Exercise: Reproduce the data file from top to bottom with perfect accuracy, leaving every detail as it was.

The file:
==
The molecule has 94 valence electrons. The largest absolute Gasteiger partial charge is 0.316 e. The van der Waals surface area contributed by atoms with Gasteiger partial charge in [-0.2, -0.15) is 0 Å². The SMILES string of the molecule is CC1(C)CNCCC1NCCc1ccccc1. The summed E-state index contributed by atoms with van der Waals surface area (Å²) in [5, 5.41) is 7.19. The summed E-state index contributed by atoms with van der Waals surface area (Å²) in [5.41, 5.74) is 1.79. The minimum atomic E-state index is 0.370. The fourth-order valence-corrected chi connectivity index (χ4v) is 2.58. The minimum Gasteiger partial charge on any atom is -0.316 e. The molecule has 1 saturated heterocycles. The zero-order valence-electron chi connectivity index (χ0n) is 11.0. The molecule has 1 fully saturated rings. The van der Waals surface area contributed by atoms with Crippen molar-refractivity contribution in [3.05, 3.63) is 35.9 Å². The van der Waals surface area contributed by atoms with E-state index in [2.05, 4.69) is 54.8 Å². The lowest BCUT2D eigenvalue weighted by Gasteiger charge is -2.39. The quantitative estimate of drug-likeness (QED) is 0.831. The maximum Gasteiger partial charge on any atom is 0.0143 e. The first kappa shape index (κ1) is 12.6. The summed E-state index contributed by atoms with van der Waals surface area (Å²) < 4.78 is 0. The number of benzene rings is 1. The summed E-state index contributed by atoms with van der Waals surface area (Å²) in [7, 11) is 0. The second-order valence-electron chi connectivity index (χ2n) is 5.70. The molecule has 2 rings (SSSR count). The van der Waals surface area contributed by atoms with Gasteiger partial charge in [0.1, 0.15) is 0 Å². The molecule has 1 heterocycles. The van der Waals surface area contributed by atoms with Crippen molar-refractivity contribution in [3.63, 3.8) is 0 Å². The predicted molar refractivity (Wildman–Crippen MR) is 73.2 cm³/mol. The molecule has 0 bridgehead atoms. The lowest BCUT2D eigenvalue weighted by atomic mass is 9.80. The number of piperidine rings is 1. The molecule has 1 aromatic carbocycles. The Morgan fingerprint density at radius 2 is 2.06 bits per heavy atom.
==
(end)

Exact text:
The molecule has 94 valence electrons. The largest absolute Gasteiger partial charge is 0.316 e. The van der Waals surface area contributed by atoms with Gasteiger partial charge in [-0.2, -0.15) is 0 Å². The SMILES string of the molecule is CC1(C)CNCCC1NCCc1ccccc1. The summed E-state index contributed by atoms with van der Waals surface area (Å²) in [5, 5.41) is 7.19. The summed E-state index contributed by atoms with van der Waals surface area (Å²) in [5.41, 5.74) is 1.79. The minimum atomic E-state index is 0.370. The fourth-order valence-corrected chi connectivity index (χ4v) is 2.58. The minimum Gasteiger partial charge on any atom is -0.316 e. The molecule has 1 saturated heterocycles. The zero-order valence-electron chi connectivity index (χ0n) is 11.0. The molecule has 1 fully saturated rings. The van der Waals surface area contributed by atoms with Crippen molar-refractivity contribution in [3.05, 3.63) is 35.9 Å². The van der Waals surface area contributed by atoms with E-state index in [2.05, 4.69) is 54.8 Å². The lowest BCUT2D eigenvalue weighted by Gasteiger charge is -2.39. The quantitative estimate of drug-likeness (QED) is 0.831. The maximum Gasteiger partial charge on any atom is 0.0143 e. The first kappa shape index (κ1) is 12.6. The summed E-state index contributed by atoms with van der Waals surface area (Å²) < 4.78 is 0. The number of benzene rings is 1. The summed E-state index contributed by atoms with van der Waals surface area (Å²) in [7, 11) is 0. The second-order valence-electron chi connectivity index (χ2n) is 5.70. The molecule has 2 rings (SSSR count). The van der Waals surface area contributed by atoms with Gasteiger partial charge in [0.1, 0.15) is 0 Å². The molecule has 1 heterocycles. The van der Waals surface area contributed by atoms with Crippen molar-refractivity contribution in [3.63, 3.8) is 0 Å². The predicted molar refractivity (Wildman–Crippen MR) is 73.2 cm³/mol. The molecule has 0 bridgehead atoms. The lowest BCUT2D eigenvalue weighted by atomic mass is 9.80. The number of piperidine rings is 1. The molecule has 1 aromatic carbocycles. The Morgan fingerprint density at radius 2 is 2.06 bits per heavy atom.